By GabePeters | February 3, 2011 2:05 PM
Verizon announced some substantial changes to its data plans today, implementing speed throttling for heavy users. According to its statement, the throttling will only take effect if you subscribe to a data plan or feature February 3, 2011 or later. Existing users will be grandfathered into the current policy until making a change to their account. Only the top 5% of data users will be affected by the throttling addition, the majority of users will remain unaffected.
Verizon also discusses a transparent content-remastering feature which will automatically scale images, video, and other data-heavy media to use less bandwidth when being transmitted to your device. This includes such techniques as transcoding video on the fly, which will result in “blockier” video and more JPEG compression artifacts in images.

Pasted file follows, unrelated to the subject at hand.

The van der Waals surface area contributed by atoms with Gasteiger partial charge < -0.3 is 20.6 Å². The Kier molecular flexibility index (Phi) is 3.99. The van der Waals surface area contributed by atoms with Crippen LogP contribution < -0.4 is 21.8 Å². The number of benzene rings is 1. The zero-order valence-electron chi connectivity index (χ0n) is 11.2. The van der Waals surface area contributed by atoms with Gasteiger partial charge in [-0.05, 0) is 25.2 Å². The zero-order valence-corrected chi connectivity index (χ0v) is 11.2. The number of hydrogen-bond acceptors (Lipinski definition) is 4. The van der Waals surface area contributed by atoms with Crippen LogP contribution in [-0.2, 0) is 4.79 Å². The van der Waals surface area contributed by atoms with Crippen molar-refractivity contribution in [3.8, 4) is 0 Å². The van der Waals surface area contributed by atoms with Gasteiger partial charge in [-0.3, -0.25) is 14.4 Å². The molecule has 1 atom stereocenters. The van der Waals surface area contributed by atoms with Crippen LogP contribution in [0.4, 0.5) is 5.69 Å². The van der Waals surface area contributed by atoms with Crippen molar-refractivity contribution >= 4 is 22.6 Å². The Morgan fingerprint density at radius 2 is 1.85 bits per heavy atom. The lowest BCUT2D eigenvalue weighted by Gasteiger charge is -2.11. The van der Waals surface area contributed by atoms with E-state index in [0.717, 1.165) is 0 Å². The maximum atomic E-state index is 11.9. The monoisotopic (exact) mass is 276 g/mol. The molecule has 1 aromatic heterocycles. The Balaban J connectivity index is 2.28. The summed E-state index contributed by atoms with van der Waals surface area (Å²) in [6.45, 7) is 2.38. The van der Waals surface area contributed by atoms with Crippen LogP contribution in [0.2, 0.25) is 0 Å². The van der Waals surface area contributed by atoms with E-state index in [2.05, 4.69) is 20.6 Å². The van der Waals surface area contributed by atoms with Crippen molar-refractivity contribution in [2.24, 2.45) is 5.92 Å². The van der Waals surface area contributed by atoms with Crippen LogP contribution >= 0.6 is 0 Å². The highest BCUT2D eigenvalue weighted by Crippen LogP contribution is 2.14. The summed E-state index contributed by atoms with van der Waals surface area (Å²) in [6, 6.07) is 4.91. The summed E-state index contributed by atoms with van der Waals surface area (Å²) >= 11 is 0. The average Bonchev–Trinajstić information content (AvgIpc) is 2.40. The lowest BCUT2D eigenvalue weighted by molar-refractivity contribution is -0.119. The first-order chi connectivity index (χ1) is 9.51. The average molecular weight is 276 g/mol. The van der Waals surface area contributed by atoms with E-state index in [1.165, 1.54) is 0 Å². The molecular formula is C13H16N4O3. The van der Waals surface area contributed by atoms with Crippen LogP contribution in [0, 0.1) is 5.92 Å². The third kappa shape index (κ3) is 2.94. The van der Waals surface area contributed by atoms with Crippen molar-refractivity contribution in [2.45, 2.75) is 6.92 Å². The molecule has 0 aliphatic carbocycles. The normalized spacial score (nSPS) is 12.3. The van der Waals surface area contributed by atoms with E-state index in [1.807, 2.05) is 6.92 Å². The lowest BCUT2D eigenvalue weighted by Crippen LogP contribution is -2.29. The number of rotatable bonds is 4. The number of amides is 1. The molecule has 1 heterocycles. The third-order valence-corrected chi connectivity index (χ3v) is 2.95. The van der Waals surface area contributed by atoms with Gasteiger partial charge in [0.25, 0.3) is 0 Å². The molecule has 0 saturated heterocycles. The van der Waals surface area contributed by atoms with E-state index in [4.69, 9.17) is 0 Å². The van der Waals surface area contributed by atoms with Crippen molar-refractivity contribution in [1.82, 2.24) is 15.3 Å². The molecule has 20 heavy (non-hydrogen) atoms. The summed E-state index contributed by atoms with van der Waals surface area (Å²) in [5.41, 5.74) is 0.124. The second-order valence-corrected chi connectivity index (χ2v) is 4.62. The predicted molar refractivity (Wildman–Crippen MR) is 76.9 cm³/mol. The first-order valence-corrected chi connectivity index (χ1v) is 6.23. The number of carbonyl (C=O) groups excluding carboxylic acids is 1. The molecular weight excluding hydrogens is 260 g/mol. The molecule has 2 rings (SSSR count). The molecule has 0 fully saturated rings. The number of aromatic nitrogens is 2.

The optimization technique works via a transparent proxy on port 80. This means the majority of web traffic (intended for viewing on a mobile device or not) will be “optimized”. One work-around to avoid this compression would be to host a website on an alternate port such as 8080, which won’t be affected.
Additional bandwidth saving techniques will affect the buffering of video, no longer will you be able to load an entire video before playing it; Verizon’s optimization system will cache the video on their servers and stream with a small buffer.
AT&T has a similar practice when utilizing their proxy. The key difference being that you can disable AT&T’s proxy by simply not using it, while Verizon’s implementation is transparent and not controllable by the user.